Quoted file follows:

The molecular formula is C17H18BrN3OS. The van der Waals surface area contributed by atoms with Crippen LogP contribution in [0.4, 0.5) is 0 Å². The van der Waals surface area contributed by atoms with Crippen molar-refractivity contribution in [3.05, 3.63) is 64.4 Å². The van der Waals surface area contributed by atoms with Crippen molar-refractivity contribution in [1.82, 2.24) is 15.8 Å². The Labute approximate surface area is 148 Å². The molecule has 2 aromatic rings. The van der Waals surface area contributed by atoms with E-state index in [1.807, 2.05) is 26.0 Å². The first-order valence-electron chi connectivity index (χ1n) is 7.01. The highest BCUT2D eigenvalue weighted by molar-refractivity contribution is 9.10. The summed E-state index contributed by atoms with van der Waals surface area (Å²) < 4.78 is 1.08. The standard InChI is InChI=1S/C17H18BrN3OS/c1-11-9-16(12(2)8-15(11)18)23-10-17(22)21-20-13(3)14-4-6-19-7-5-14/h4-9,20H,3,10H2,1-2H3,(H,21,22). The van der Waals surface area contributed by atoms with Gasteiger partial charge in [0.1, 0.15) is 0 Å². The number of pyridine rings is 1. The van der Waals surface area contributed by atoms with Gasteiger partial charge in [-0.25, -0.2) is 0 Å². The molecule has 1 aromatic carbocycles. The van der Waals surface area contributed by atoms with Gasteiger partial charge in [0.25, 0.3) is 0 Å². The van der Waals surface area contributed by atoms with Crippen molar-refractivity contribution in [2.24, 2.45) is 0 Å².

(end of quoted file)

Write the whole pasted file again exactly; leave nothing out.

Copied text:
The molecular formula is C17H18BrN3OS. The van der Waals surface area contributed by atoms with Crippen LogP contribution in [0.4, 0.5) is 0 Å². The van der Waals surface area contributed by atoms with Crippen molar-refractivity contribution in [3.05, 3.63) is 64.4 Å². The van der Waals surface area contributed by atoms with Crippen molar-refractivity contribution in [1.82, 2.24) is 15.8 Å². The Labute approximate surface area is 148 Å². The molecule has 2 aromatic rings. The van der Waals surface area contributed by atoms with E-state index in [1.807, 2.05) is 26.0 Å². The first-order valence-electron chi connectivity index (χ1n) is 7.01. The highest BCUT2D eigenvalue weighted by molar-refractivity contribution is 9.10. The summed E-state index contributed by atoms with van der Waals surface area (Å²) < 4.78 is 1.08. The standard InChI is InChI=1S/C17H18BrN3OS/c1-11-9-16(12(2)8-15(11)18)23-10-17(22)21-20-13(3)14-4-6-19-7-5-14/h4-9,20H,3,10H2,1-2H3,(H,21,22). The van der Waals surface area contributed by atoms with Gasteiger partial charge in [0.1, 0.15) is 0 Å². The number of pyridine rings is 1. The van der Waals surface area contributed by atoms with Gasteiger partial charge in [-0.25, -0.2) is 0 Å². The molecule has 1 aromatic carbocycles. The van der Waals surface area contributed by atoms with Gasteiger partial charge in [0.25, 0.3) is 0 Å². The van der Waals surface area contributed by atoms with Crippen molar-refractivity contribution in [2.24, 2.45) is 0 Å².